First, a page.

Filmmaker Barbara Rick — working with Albert Maysles, one of the masters of the modern documentary — chronicles Gramick’s struggles using a mostly objective eye (even if the voice-overs of the Catholic Church’s cease-and-desist letters are a bit too melodramatically recited). Rick’s greatest accomplishment is capturing her subject’s spunky, endlessly patient character. The filmmaker doesn’t shy away from the opposing side’s point of view, either, culminating in Gramick’s contentious visit to the Conference of Catholic Bishops in Dallas, where she speaks at lengths with detractors both eloquent and downright hostile (including a lumberjack-sized guy wielding a “No Fag Priests” sign). —Michael Hastings
Brother to Brother
Sunday, Jan. 30, 7 p.m.
Those who long for a return to the vitality and urgency of the early ’90s new queer cinema need look no further than writer-director Rodney Evans’ ambitious Brother to Brother. Comparing and contrasting post-millennial gay angst in the black community with the audacious sensibilities of the Harlem Renaissance, Evans’ film seems as if it could’ve sprung from the same fertile ground that produced such New Queer classics as Todd Haynes’ Poison or Tom Kalin’s Swoon.
The film charts the quest for consciousness of college student Perry (Anthony Mackie) as he’s shunned by his family, perplexed by black-on-black homophobia, and courted by a straight boy (Alex Burns) who may or may not want him just for a taste of “the other.” When he strikes up a friendship with a queenly older gentleman (Roger Robinson) who used to rub elbows with the likes of Langston Hughes (Daniel Sunjata) and Zora Neale Hurston (Aunjanue Ellis), Perry learns the finer points of a time and place where ideas — if not equality and tolerance — reigned supreme.
These concepts come at the camera with the urgency of a young filmmaker trying to cram as much as possible into one feature. Recalling Marlon Riggs’ groundbreaking documentary Tongues Untied in both style and sexual candor, Brother to Brother’s consistently fascinating subject matter smooths over the shoestring production’s occasional technical gaffes. And if the script has a tendency to slip into didactic, lecture-like monologues (this is, after all, a film set at Columbia University) the performers keep it utterly natural and believable — particularly Hollywood up-and-comer Mackie, who makes even the most ponderous dialogue sound as if it occurred to him on the spot. By the end, the film leaves you with the feeling that, for all our “progress,” the dank bathhouses and dorm rooms of today are no match for the hedonistic intellectualism of Harlem in the ’20s. —Michael Hastings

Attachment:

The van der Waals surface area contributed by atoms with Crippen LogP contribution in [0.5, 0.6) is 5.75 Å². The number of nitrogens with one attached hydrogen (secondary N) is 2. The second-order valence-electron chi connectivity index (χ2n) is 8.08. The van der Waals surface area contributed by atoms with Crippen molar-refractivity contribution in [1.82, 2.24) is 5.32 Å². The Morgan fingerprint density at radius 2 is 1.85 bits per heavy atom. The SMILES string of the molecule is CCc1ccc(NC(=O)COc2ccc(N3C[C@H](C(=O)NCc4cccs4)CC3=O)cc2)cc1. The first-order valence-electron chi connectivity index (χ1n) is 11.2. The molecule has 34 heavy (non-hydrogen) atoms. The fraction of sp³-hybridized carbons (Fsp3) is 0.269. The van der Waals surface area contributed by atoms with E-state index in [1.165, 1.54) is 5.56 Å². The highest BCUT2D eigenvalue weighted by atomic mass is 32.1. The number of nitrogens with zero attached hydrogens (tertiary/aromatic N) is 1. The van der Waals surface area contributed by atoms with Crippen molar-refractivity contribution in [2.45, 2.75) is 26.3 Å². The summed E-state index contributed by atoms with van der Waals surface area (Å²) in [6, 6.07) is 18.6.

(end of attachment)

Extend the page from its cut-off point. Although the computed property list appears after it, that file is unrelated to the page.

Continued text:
Harry and Max
Wednesday, Feb. 2, 9:30 p.m.
Speaking of New queer cinema: Writer-director Christopher Münch first garnered attention with 1992’s minimalist, enigmatic The Hours and Times, which fictionalized a long-rumored affair between John Lennon and the Beatles’ manager Brian Epstein. Almost 15 years later, Münch is back in music-industry territory of a different stripe with Harry and Max, the tale of two pop star brothers who’ve remained close — maybe a little too close. Harry (Bryce Johnson) is a past-his-prime boy-band refugee trying to go solo, while Max (Cole Williams) is the sensitive teen singer-songwriter who’s just beginning to attract a loyal following of doe-eyed teen girls. Though their careers have kept them out of each others’ lives for long stretches of time, the two sibs attempt to reconnect over the course of a weekend camping trip, where we soon learn that their idea of “reconnecting” is very literal indeed.
If all this sounds like the stuff of bad Internet erotic fiction, don’t worry. Münch is far more concerned with the tricky, psychosexual games that might occur in an incestuous relationship, as opposed to the logistical details that allow them to happen. Still, as Harry resorts to more and more desperate means to “help Max work shit out,” the film’s plot takes some shocking turns, without chastising or endorsing any of the characters’ behavior. Münch’s artful, observant style of shooting adds to the Gus Van Sant-like omniscient feel. The film’s epilogue is a little muddled, but up until that point, Harry and Max fits in surprisingly well with Münch’s three previous films, all of them cautionary tales of hidden feelings and buried desires. —Michael HastingsMichael Hastings is a freelance writer. Send comments to firstname.lastname@example.org